Table of contents


Introduction
Keeping Dream Diaries
Dream Incubation
Lucid Dreaming
Self-hypnosis
Precognitive dreams
Things to do in dreams
Mutual dreaming
A bit about the Dream World
Diets and Drugs
Objects in dreams
Dream Dictionaries
Children's Dreams
Last Words
Other titles by this author


Introduction


This is the free online version of the Guide to Dreaming. This version might be a bit more expansive than the one available from e-book stores, but the e-book will stay available for download, if only because the internet is not available everywhere.
This book is a companion book to my novels Dream World and Dream School. However, it is a freestanding book, there is absolutely no need to read the novels to use this book. I will also not be punting my novels at each opportunity, so relax!
This guide to dreaming is meant to give you, the reader, some insights into the world of dreams and dreaming. It will, hopefully, show you how to enjoy the rich life available in the dreaming world.
And now for the disclaimer: I do not take any responsibility for anything that happens to you or anybody else because of your use of this guide. You read this guide, you use this guide, you take the responsibility.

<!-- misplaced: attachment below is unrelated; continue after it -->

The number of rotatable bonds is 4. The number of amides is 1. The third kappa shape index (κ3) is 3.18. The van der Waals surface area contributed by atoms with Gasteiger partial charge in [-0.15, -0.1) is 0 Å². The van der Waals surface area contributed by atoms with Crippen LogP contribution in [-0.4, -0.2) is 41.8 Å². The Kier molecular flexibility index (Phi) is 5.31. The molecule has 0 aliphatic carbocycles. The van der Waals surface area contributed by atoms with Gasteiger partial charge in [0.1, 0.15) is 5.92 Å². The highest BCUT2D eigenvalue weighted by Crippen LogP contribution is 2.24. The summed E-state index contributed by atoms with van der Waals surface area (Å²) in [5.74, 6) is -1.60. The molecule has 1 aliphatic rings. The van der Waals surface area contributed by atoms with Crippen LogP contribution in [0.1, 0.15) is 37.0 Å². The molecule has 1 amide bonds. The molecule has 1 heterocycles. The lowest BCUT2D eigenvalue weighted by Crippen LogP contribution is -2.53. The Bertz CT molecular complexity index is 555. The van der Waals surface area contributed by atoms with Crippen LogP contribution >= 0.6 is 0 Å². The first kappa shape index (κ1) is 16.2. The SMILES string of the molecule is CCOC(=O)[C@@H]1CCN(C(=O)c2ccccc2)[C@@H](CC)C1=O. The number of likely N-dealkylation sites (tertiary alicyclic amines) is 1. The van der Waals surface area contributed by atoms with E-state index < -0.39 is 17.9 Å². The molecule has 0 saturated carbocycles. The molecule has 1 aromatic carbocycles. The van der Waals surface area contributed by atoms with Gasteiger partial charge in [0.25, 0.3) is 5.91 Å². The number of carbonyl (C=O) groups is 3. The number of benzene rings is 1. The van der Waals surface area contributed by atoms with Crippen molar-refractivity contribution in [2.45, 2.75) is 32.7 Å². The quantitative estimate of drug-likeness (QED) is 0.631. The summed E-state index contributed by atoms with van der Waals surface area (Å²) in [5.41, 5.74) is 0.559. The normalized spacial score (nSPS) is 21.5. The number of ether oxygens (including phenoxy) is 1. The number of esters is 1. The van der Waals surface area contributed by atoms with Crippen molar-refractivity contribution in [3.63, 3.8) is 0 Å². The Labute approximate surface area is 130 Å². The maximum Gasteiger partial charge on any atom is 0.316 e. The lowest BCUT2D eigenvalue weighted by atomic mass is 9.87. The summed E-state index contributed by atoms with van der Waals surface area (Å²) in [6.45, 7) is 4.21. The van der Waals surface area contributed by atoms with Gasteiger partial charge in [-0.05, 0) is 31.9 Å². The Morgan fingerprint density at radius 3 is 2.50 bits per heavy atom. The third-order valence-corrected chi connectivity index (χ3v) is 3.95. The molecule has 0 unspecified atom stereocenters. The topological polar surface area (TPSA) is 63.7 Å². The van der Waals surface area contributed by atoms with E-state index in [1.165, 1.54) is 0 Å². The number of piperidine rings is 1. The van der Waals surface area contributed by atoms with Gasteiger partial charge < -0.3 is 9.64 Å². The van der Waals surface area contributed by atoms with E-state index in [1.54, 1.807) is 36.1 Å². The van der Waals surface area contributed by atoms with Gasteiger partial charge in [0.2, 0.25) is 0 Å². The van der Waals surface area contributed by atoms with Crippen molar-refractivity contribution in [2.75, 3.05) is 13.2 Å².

As far as I know, none of the methods I mention in this book have been scientifically proven to work, and it would be almost impossible to do so. Anecdotes abound, from stories about dreaming recorded in the ancient Christian Bible to more modern day tales, to lots of content on the Internet.
Most people know dreaming as snatches of visions remembered upon awakening from sleep. Often, a particularly strange or vivid dream or nightmare might be remembered.
When this happens, the dreamer will often go rushing off to the book shop, or nowadays more likely the Internet, and look for a dream dictionary to explain what the dream meant. That is a bad idea, but more about that later.
To make things clear, I use the words ‘Waking Reality’ for the normal world we live in, and ‘Dream Reality’ for that strange world where we live our dreaming lives while asleep.


Keeping Dream Diaries


To get going, the first and most important thing to do is to learn to keep a dream diary.